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India Currents gave me a voice in days I was very lost. Having my articles selected for publishing was very validating – Shailaja Dixit, Executive Director, Narika, Fremont
Every woman, who has slaved in the kitchen like her grandmother and great grandmother before her, nurturing her family with the hard labor of her cooking and care, day after day, year after ceaseless year needs to watch Jeo Baby’s The Great Indian Kitchen. This film makes dry statistics leap out of the screen. A 2020 Gallup poll found that women still did a majority of household chores in the USA, which is supposed to be a bastion of gender equality.
If American women can’t get their partners to share in mundane chores at home, what chance do Indian women have in traditional settings?
The Great Indian Kitchen addresses the subtleties of gender inequality with a strong feminist message; but it’s less about flashy, strident feminist rebellion in short skirts, and more about the nuances of self-respect shredding and sweaty, grueling hours of labor being taken for granted, simply because you’re female.
The film is in Malayalam and I don’t speak the language, but that didn’t detract from the essence and great acting. It didn’t reduce the subtlety and realism of the emotions as a young Malayalee girl with a fierce independent streak, grapples with the reality of an arranged marriage into a conservative family.
Nimisha Sajayan plays the new bride. She is a typical middle-class girl in Kerala raised in a relatively liberal household. She blooms with happiness when her marriage is arranged to the young groom (Suraj Vengaramoodu.) Nimisha is attracted to this stranger who will be her husband. He is soft-spoken, as is the rest of his family, and Nimisha is eager to please her new in-laws in the way many Indian women are conditioned to.
She doesn’t mind the weight of household chores expected of her almost immediately. The movie creates a clever, visual impact, scene after scene, of a loaded, dripping kitchen sink, constant washing and cleaning up of messes that men in the family left behind, and of Nimisha sweating over a stove, making endless cups of tea for her husband and father-in-law.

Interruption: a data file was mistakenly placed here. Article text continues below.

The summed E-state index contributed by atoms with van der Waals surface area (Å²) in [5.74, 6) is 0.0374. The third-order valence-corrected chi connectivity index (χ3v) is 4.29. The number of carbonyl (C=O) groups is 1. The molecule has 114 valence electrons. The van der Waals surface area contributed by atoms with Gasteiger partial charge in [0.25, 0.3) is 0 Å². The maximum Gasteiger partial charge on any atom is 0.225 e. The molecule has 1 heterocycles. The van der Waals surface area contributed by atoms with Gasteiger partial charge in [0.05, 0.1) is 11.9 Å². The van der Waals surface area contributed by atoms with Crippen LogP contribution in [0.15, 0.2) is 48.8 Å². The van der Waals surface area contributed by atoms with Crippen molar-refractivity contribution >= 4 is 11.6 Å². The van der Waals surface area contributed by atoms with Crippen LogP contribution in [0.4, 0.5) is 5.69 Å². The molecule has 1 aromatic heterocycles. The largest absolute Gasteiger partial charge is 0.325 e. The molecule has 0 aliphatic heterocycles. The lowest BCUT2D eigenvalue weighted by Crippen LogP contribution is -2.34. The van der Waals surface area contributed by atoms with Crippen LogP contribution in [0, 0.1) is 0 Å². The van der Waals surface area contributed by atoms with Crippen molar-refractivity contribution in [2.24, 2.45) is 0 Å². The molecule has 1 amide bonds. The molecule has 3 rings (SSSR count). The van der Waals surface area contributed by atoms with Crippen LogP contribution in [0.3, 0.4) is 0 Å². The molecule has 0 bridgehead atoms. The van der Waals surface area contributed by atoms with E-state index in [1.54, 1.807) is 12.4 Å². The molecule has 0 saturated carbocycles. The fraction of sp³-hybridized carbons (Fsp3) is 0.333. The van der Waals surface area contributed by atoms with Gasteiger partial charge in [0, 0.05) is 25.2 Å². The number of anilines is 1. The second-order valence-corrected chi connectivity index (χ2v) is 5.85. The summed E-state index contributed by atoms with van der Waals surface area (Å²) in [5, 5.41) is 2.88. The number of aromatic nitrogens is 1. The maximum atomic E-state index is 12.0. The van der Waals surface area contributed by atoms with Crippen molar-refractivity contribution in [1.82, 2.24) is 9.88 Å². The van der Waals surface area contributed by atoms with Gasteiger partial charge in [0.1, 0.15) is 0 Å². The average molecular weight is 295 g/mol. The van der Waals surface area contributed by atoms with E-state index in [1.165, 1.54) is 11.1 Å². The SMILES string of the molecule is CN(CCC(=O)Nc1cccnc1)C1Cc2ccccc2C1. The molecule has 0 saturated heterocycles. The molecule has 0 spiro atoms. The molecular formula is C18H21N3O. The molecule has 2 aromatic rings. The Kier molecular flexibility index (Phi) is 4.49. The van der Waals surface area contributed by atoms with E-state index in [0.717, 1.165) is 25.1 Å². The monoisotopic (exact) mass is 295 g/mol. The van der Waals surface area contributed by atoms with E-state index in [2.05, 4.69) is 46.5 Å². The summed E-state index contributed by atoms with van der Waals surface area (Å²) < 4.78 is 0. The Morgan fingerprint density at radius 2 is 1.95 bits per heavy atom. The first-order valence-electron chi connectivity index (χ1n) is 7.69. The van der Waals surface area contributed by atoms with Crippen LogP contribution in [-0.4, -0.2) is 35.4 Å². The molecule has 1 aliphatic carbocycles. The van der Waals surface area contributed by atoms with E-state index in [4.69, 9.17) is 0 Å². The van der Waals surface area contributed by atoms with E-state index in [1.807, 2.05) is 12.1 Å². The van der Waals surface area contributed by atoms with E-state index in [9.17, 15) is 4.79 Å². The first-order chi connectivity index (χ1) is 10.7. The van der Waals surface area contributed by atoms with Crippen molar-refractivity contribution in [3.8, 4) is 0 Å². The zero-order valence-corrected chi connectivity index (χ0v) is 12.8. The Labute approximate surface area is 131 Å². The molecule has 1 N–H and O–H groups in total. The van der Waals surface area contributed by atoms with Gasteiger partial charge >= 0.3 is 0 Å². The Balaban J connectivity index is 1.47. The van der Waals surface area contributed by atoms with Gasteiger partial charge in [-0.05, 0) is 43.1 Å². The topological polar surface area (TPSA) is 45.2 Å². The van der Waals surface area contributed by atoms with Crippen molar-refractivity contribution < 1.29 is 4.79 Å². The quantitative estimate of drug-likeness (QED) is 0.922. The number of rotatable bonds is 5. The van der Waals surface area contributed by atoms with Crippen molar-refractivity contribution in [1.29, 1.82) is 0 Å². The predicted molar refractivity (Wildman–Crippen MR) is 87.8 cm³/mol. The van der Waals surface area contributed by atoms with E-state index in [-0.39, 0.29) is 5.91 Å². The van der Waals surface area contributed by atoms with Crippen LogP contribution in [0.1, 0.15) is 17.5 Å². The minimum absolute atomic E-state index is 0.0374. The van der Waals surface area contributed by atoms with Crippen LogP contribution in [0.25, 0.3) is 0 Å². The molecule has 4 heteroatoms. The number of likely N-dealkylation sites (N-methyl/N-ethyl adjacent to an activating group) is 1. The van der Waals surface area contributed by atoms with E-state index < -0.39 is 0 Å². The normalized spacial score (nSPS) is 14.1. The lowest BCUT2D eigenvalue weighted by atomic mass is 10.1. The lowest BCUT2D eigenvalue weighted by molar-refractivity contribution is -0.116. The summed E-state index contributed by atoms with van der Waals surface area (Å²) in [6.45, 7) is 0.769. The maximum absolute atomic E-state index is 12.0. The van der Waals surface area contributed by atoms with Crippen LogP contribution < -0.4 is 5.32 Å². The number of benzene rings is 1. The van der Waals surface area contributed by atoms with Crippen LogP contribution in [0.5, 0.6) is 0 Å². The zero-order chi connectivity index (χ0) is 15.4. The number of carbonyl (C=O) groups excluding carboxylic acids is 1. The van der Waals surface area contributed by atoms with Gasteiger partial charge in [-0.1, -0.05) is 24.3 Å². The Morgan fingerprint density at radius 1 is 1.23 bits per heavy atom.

In the beginning, Nimisha’s mother-in-law helps with the daily drudgery, but when she goes away to her daughter, the household burdens fall on Nimisha.
A major strength of the plot’s message is the lack of drama.
Nimisha isn’t abused – she is cajoled and shamed when she doesn’t live up to her in-law’s narrow, self-serving expectations. Her new husband takes her for granted and isn’t sensitive to her burden.
Innumerable Indian women will identify with the slow stoking of Nimisha’s rage as she is manipulated and sometimes overtly humiliated in a way that is considered socially acceptable. In one scene, a cousin who is visiting her in-laws with his wife tells Nimisha off for giving him black tea without cardamom or spices. He lectures her on the recipe, puts his wife down when she attempts a feeble defense of Nimisha’s tea-making skills and offers to have the men take over the kitchen for cooking duties that day.
Switch to scene two – the men have cooked and eaten but left dirty plates on the table for Nimisha to clear. The kitchen is a disaster of dirty pots and spilled food, doubling the work for Nimisha. When she finally brings tea for the men and excuses herself to go clean the kitchen, the cousin laughs and says, “What work, we did the cooking today!” Scenes like these, of ordinary, everyday insensitivity with which female audiences will immediately identify, are the reason the Great Indian Kitchen has a four-star rating.
In a nod to the Indian Supreme Court’s 2018 decision to strike down the Sabarimala temple edict (which banned women of menstruating age on their premises), the film also takes on traditional superstitious rituals – like the banishment of women from the kitchen during their periods. Nimisha has to shut herself in a little room when she has her period and suffers the humiliation of being treated like a leper. As events pile up, and the grueling hamster wheel of daily household chores continues unabated, the movie speeds toward its climax.
The end is inevitable, and when it comes, there is shock and catharsis and a wise nodding of heads. The irony at the end is a perfect coda to Nimisha’s saga.
The Great Indian Kitchen is available to stream on Neestream.
Jyoti Minocha is a DC-based educator and writer who holds a Masters in Creative Writing from Johns Hopkins, and is working on a novel about the Partition.
Edited by Meera Kymal, Contributing Editor at India Currents.